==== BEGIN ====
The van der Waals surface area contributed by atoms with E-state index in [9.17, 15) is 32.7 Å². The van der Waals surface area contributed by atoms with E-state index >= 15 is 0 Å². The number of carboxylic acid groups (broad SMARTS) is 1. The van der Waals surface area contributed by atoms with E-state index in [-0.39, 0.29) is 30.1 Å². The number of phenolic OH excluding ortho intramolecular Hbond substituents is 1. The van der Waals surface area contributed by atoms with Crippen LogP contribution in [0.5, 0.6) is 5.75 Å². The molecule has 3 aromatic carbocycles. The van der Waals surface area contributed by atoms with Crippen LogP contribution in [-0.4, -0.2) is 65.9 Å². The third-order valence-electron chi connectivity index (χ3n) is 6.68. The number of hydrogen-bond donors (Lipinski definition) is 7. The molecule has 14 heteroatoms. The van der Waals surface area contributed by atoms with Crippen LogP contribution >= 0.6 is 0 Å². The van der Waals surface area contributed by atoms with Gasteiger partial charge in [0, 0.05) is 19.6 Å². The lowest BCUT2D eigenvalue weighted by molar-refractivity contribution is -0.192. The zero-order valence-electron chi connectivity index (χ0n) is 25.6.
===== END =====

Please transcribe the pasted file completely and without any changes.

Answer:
The van der Waals surface area contributed by atoms with E-state index in [9.17, 15) is 32.7 Å². The van der Waals surface area contributed by atoms with E-state index >= 15 is 0 Å². The number of carboxylic acid groups (broad SMARTS) is 1. The van der Waals surface area contributed by atoms with E-state index in [-0.39, 0.29) is 30.1 Å². The number of phenolic OH excluding ortho intramolecular Hbond substituents is 1. The van der Waals surface area contributed by atoms with Crippen LogP contribution in [0.5, 0.6) is 5.75 Å². The molecule has 3 aromatic carbocycles. The van der Waals surface area contributed by atoms with Crippen LogP contribution in [-0.4, -0.2) is 65.9 Å². The third-order valence-electron chi connectivity index (χ3n) is 6.68. The number of hydrogen-bond donors (Lipinski definition) is 7. The molecule has 14 heteroatoms. The van der Waals surface area contributed by atoms with Crippen LogP contribution >= 0.6 is 0 Å². The van der Waals surface area contributed by atoms with Gasteiger partial charge in [0, 0.05) is 19.6 Å². The lowest BCUT2D eigenvalue weighted by molar-refractivity contribution is -0.192. The zero-order valence-electron chi connectivity index (χ0n) is 25.6.